Rettig told lawmakers at Tuesday's hearing that employees and others who release such information to the public will face criminal penalties for their actions. [Cont'd]


Feds oppress the press. More at 9 if the DHS doesn't take us to a blacksite first.
Last edited by Borderlands of Rojava on Tue Jun 08, 2021 6:28 pm, edited 1 time in total.
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Postby Caurus » Tue Jun 08, 2021 7:47 pm

This mark to market proposal does sound like a good idea for closing up tax loopholes, but I have one concern about it. Maybe I don't fully understand it, but what would exactly fall under such a proposal? Securities and other financial assets in general are straight forward, but what else would be considered a taxable asset? Antiques, for example, gain in value over time as well. In 2005, the asking price for a Zenith K-412R portable radio was $99.00 (USD). The same model was valued around $185.00 in 2017. Would that be considered an unrecognized gain or would it be limited to only financial assets?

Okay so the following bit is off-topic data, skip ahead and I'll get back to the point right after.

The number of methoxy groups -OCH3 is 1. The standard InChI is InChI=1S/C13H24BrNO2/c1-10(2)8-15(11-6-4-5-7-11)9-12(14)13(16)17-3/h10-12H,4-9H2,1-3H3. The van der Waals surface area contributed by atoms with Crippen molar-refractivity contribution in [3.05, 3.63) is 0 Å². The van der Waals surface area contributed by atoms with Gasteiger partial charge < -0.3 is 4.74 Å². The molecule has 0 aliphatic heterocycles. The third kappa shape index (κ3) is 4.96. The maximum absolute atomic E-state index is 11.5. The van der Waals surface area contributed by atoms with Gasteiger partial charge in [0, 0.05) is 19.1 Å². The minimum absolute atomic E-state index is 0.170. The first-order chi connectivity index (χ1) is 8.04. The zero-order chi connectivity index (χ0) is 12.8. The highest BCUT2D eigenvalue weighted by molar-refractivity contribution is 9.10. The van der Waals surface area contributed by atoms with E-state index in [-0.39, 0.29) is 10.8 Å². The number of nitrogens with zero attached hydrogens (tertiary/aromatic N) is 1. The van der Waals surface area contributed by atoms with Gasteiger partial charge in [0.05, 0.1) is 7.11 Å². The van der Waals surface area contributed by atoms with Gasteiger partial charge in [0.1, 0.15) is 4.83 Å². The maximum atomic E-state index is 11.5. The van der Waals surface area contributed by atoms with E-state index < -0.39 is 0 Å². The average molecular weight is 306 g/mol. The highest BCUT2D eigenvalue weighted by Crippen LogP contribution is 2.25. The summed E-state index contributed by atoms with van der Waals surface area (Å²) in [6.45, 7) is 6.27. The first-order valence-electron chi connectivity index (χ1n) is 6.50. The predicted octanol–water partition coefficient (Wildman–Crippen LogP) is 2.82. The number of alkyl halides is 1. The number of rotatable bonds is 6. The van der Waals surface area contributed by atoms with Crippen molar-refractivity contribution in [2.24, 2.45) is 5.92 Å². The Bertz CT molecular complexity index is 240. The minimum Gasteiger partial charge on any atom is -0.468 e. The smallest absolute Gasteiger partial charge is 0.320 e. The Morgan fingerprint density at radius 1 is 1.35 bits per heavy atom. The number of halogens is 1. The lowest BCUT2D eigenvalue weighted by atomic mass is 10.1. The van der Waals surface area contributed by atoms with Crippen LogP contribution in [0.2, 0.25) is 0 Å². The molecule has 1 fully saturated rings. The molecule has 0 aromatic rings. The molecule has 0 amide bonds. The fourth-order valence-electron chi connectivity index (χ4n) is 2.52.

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Postby USS Monitor » Tue Jun 08, 2021 10:53 pm

Interesting idea. You might run into some snags as people look for ways around it, but it's not a bad thought.
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Postby Nevertopia » Tue Jun 08, 2021 10:56 pm

Galloism wrote:From this post:

Immortan Khan wrote:While living off of lines of credit is, in my opinion, incredibly stupid even if one has a lot in assets as collateral to cover it, it's not really something that can be taxed. As for unrealized gains, how can one be taxed on something that has yet to be realized?

Also, while I hate to defend Bloomberg, it's clear well over half of his income was either donated or went towards paying taxes. I'm not sure what the point is on ragging on him unless they think paying foreign taxes or giving to charities isn't something that should be taken into consideration when it comes to how much a person owes.